"Seeds of time": Women, children, and the nation in Kurzel's Macbeth (2015)
Johns Hopkins University Press
From the outset, Justin Kurzel's Macbeth (2015) foregrounds the family, presenting it as the building block of civilized society. While Duncan and his son Malcolm are obviously central to the state, the Macbeths, the Macduffs, and Banquo all have progeny, and in this film even the witches and the Scottish army have children among them. In its opening images, the film presents women as mothers, implying that they are primarily biological and social reproducers. We see the witches on a hillside with two children, and Lady Macbeth gazes grief-stricken at the corpse of her son on a funeral pyre. Multiple boy soldiers are slaughtered in the opening battle and, later, Macbeth personally murders Lady Macduff and her three children. Children, then, are highly valued—Fleance is a beloved son and of course he will be the progenitor of kings, the Macbeths never recover from their child's death—but they are endangered subjects. Indeed, Hanh Bui's remark on Banquo's son can be applied to almost all of the children in the film: "[f]rom the moment he appears on screen, Fleance bears constant witness to life's hardship, insecurity, and death" (Bui). In this essay, I argue that in Kurzel's Macbeth the only hope for the future of the nation is its children, but they are a finite resource threatened by a militaristic and power-hungry patriarchal culture. I contend too that women are shown to be the victims of the state; as men compete and strive to shape the nation in their image, women are often collateral damage. However, women, in the form of the witches, are also revealed to be the best guardians of the state. While the film implies that the only safe place for a woman is on the margins, and the only safe role that of observer, this paradoxically is how the women can actively protect their interests and shape the nation's future. Ultimately, Kurzel's Macbeth [End Page 615] presents the viewer with the birth of a nation; yet, with its mothers and its children endangered, it is a parturition fraught with grave difficulties.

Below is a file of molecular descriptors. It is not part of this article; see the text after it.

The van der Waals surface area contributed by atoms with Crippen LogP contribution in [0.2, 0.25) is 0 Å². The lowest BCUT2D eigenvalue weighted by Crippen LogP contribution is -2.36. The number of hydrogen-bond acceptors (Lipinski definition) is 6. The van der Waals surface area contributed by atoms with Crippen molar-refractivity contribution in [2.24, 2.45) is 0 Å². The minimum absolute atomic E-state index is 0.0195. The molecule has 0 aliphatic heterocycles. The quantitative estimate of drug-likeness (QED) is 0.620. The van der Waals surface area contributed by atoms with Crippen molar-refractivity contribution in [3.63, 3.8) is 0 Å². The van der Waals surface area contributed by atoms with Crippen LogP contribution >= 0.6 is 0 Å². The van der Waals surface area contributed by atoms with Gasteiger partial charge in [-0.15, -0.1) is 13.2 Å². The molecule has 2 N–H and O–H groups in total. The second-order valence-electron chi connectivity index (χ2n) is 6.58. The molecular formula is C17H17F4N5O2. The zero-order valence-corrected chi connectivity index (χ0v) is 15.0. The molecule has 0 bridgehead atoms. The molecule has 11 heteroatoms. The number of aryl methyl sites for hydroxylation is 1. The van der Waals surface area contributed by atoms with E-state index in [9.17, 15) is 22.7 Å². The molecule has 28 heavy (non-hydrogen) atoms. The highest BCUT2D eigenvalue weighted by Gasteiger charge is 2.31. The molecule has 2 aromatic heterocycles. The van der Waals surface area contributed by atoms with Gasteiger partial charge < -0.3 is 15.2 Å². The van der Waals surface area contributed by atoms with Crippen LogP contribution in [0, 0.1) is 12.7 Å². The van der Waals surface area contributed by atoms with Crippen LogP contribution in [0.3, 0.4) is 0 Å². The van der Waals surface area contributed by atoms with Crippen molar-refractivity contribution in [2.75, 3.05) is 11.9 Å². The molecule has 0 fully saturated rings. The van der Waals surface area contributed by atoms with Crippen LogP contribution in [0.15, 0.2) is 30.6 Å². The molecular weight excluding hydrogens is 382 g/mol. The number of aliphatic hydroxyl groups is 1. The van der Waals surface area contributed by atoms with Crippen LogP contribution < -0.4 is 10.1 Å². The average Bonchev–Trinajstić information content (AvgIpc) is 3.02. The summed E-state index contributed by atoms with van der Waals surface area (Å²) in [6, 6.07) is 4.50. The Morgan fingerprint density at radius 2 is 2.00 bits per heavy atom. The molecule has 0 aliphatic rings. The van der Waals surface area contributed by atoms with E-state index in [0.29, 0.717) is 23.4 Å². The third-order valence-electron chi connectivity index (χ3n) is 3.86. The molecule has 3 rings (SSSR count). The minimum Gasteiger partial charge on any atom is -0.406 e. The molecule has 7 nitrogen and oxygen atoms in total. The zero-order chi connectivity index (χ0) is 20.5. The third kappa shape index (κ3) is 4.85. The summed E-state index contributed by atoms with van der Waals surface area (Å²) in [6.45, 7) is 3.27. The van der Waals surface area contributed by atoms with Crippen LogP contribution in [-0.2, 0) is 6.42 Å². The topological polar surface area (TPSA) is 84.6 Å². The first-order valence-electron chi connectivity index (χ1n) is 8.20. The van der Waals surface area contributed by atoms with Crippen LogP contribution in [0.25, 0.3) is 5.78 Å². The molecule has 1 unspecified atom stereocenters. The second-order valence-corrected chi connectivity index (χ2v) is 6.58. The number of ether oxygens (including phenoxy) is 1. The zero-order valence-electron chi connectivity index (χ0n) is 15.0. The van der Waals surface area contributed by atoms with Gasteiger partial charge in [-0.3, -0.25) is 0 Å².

Macbeth , Children , Family , Justin Kurzel
Semple, E. (2020) '"Seeds of time": Women, children, and the nation in Kurzel's Macbeth (2015)', Shakespeare Bulletin 38(4), pp. 615-633. doi:10.1353/shb.2020.0065
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